Lara Bakshi, special needs and special education attorney and founder of Bakshi Law in Manhattan and West Islip, strongly advises that, if they are able to, children with special needs either receive a higher education or pursue a vocational program.

“The most important thing for a child with special needs is to be able to interact with their peers that are not special,” Bakshi says.

Bakshi suggests that a child with special needs attend a small liberal arts college because it will be more structured and less overwhelming than a large university.

If he decides to attend a vocational school, programs such as the Boards of Cooperative Educational Services, which has 37 locations across New York state, are popular choices. There are programs, such as Career and Technical Education to learn how to operate different machineries.

Littman Krooks, among other companies, employs people with special needs in its office to help with administrative tasks that include making photocopies, filing paperwork, and helping with shredding and scanning documents.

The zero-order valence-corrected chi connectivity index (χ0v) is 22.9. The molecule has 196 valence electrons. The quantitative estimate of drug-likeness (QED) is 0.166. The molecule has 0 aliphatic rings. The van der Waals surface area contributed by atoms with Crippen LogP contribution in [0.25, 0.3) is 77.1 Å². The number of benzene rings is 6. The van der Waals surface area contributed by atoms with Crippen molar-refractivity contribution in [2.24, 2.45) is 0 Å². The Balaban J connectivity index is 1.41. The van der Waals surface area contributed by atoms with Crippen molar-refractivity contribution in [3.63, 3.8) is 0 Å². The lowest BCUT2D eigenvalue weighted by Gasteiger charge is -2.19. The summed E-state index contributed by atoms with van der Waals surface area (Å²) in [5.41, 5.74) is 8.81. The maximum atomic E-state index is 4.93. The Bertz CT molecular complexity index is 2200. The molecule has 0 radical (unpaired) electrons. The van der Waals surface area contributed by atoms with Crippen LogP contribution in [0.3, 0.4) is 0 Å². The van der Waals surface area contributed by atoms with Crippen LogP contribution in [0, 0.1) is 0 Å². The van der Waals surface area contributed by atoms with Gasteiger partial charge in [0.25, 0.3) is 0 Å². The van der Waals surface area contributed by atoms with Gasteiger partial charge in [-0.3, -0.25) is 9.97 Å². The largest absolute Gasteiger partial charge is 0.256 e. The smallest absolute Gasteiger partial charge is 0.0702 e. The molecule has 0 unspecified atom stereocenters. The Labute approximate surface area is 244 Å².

Deciding Where to Live

The other big question to consider is where your child with special needs should live because she will technically no longer be a child after turning 21. Krooks says that parents tend to keep their children at home, but the problem is it’s not preparing them to live independently.

“Statistically speaking, the parents will predecease the child,” Krooks says.

“Years ago, children with special needs did not have a normal, typical life expectancy, but now many kids, even with Down syndrome and other special needs, are able to live a full or close to full life expectancy.”

Parents should therefore consider helping their child with special needs find a place to live in proximity to his doctors, he says. Krooks suggests finding a specialist who has worked in the area for a long time and to establish a relationship with the doctor throughout the child’s lifetime.

“The sooner you plan for this, the fewer things that you’ll be unprepared for along the way,” Krooks says.


RELATED: Why You Should Apply for a Medicaid Waiver

Special Needs Trusts: Answers to Frequently Asked Questions